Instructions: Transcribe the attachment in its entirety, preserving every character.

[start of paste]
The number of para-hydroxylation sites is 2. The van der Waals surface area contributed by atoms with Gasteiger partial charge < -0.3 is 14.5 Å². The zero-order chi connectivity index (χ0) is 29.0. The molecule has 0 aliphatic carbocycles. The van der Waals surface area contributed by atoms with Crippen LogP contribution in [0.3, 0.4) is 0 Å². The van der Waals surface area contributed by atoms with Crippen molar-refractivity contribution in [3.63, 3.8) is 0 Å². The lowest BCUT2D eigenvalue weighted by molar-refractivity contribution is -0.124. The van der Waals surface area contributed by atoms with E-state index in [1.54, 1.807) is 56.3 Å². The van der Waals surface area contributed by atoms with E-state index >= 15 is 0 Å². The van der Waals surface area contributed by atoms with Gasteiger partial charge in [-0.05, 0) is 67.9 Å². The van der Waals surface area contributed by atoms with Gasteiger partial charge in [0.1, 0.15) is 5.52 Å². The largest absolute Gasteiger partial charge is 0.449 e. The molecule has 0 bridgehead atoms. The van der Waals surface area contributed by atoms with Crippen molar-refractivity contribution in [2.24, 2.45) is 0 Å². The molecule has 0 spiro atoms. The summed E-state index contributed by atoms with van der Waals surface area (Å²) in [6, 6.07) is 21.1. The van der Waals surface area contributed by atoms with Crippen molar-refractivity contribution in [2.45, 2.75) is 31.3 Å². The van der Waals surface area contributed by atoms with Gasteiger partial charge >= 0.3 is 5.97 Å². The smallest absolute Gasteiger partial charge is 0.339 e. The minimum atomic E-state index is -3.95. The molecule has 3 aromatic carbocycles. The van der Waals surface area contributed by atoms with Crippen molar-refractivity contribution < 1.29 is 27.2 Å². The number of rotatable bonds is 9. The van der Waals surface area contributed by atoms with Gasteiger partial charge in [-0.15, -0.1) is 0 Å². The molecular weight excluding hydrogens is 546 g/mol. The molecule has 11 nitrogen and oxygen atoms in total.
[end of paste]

The number of para-hydroxylation sites is 2. The van der Waals surface area contributed by atoms with Gasteiger partial charge < -0.3 is 14.5 Å². The zero-order chi connectivity index (χ0) is 29.0. The molecule has 0 aliphatic carbocycles. The van der Waals surface area contributed by atoms with Crippen LogP contribution in [0.3, 0.4) is 0 Å². The van der Waals surface area contributed by atoms with Crippen molar-refractivity contribution in [3.63, 3.8) is 0 Å². The lowest BCUT2D eigenvalue weighted by molar-refractivity contribution is -0.124. The van der Waals surface area contributed by atoms with E-state index in [1.54, 1.807) is 56.3 Å². The van der Waals surface area contributed by atoms with E-state index >= 15 is 0 Å². The van der Waals surface area contributed by atoms with Gasteiger partial charge in [-0.05, 0) is 67.9 Å². The van der Waals surface area contributed by atoms with Gasteiger partial charge in [0.1, 0.15) is 5.52 Å². The largest absolute Gasteiger partial charge is 0.449 e. The molecule has 0 bridgehead atoms. The van der Waals surface area contributed by atoms with Crippen molar-refractivity contribution in [2.24, 2.45) is 0 Å². The molecule has 0 spiro atoms. The summed E-state index contributed by atoms with van der Waals surface area (Å²) in [6, 6.07) is 21.1. The van der Waals surface area contributed by atoms with Crippen molar-refractivity contribution in [2.45, 2.75) is 31.3 Å². The van der Waals surface area contributed by atoms with Gasteiger partial charge >= 0.3 is 5.97 Å². The smallest absolute Gasteiger partial charge is 0.339 e. The minimum atomic E-state index is -3.95. The molecule has 3 aromatic carbocycles. The van der Waals surface area contributed by atoms with Crippen molar-refractivity contribution < 1.29 is 27.2 Å². The number of rotatable bonds is 9. The van der Waals surface area contributed by atoms with Gasteiger partial charge in [-0.15, -0.1) is 0 Å². The molecular weight excluding hydrogens is 546 g/mol. The molecule has 11 nitrogen and oxygen atoms in total.